The TPNW spreads responsibility for victim assistance and environmental remediation across the countries that are party to the treaty. Affected countries, such as the RMI, bear the responsibility to lead these efforts, but other states parties in a position to do so are required to help them meet their obligations.
While the Compact grants the U.S. “full authority and responsibility for security and defense matters in or relating to” the RMI, the Clinic’s analysis finds that the RMI’s obligations under the TPNW and the Compact are not per se contradictory. It emphasizes that the Compact requires the U.S. to “accord due respect” to the RMI’s foreign affairs authority and responsibility for its people’s well-being. If the U.S. sought to block the RMI’s ratification of the TPNW or withhold aid in response, it would be failing to honor its commitment in the Compact to respect the RMI’s sovereign right to act in the interests of its people.
In March 2018, the Clinic visited the RMI to discuss the TPNW with government officials, civil society members, and individuals affected by testing. The Clinic based its conclusions and recommendations on those conversations and a close analysis of the TPNW and the Compact.
In addition to requiring victim assistance and environmental remediation, the TPNW includes comprehensive prohibitions on activities involving nuclear weapons. The TPNW has been signed by 59 countries and ratified by 10. It will enter into force when 50 countries complete their ratification.
June 12, 2018
The Human Rights Program is pleased to announce its cohort of post-graduate fellowships in human rights. This year, Conor Hartnett, JD’18, and Alejandra Elguero Altner, LLM’17, have been awarded the Henigson Human Rights Fellowship and Jenny B. Domino, LLM’18, and Anna Khalfaoui, LLM’17, have been awarded the Satter Human Rights Fellowship.
Conor Hartnett will be a Legal Fellow with Legal Action Worldwide (LAW) in Colombo, Sri Lanka, where he will focus on transitional justice within two different spheres: criminal justice accountability and education. As a fellow, he will provide technical assistance to criminal justice organizations attempting to hold war criminals and perpetrators of crimes against humanity accountable for their activities. He will also help develop curricula on transitional justice and human rights for a host of different universities. With a sustained interest in human rights and international development, Conor made human rights the focus of his law school career: spending multiple semesters in the International Human Rights Clinic and contributing substantially to the leadership and growth of the Harvard Human Rights Journal. Prior to law school, he was a fellow in the Peace Corps where he developed a human rights education curriculum for students in the Republic of Georgia.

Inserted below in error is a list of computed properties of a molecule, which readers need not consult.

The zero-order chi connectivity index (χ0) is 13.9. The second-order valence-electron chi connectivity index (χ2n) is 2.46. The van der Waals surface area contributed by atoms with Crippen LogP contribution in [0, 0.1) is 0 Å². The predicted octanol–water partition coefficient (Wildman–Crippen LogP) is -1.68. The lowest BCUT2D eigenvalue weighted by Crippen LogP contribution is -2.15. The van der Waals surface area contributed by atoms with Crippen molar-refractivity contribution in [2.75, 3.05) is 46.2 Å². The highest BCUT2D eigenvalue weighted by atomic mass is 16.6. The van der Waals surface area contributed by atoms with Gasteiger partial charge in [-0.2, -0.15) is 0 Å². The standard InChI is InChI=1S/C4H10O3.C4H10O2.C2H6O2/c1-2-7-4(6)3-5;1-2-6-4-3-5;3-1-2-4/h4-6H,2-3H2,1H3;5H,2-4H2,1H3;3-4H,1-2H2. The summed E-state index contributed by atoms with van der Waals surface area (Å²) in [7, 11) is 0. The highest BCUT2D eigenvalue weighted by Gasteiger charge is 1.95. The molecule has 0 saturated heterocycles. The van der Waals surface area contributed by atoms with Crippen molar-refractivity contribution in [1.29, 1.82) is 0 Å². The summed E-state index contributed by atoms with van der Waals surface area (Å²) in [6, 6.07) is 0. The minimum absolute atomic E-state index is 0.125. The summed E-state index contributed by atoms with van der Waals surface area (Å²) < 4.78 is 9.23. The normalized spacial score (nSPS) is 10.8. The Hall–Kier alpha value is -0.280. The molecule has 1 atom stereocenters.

Alejandra Elguero Altner will be a Legal Fellow with Legal Action Worldwide (LAW) in Nairobi, Kenya, where she will work on projects that address sexual- and gender-based violence (SGBV) in South Sudan and Somalia. With both societies in long-term conflict, Alejandra will be helping to strengthen the ability of civil society organizations and attorneys to hold perpetrators of SGBV accountable. Having graduated with an LLM in 2017, Alejandra has spent the last year with the Organization of American States consulting on a number of related projects, including Mexico’s compliance with international legal obligations regarding violence towards women and their access to justice. Prior to her LLM, she worked to combat human trafficking and provide access to justice to SGBV survivors and held positions with the Inter-American Court of Human Rights and the Ignacio Ellacuria Human Rights Institute.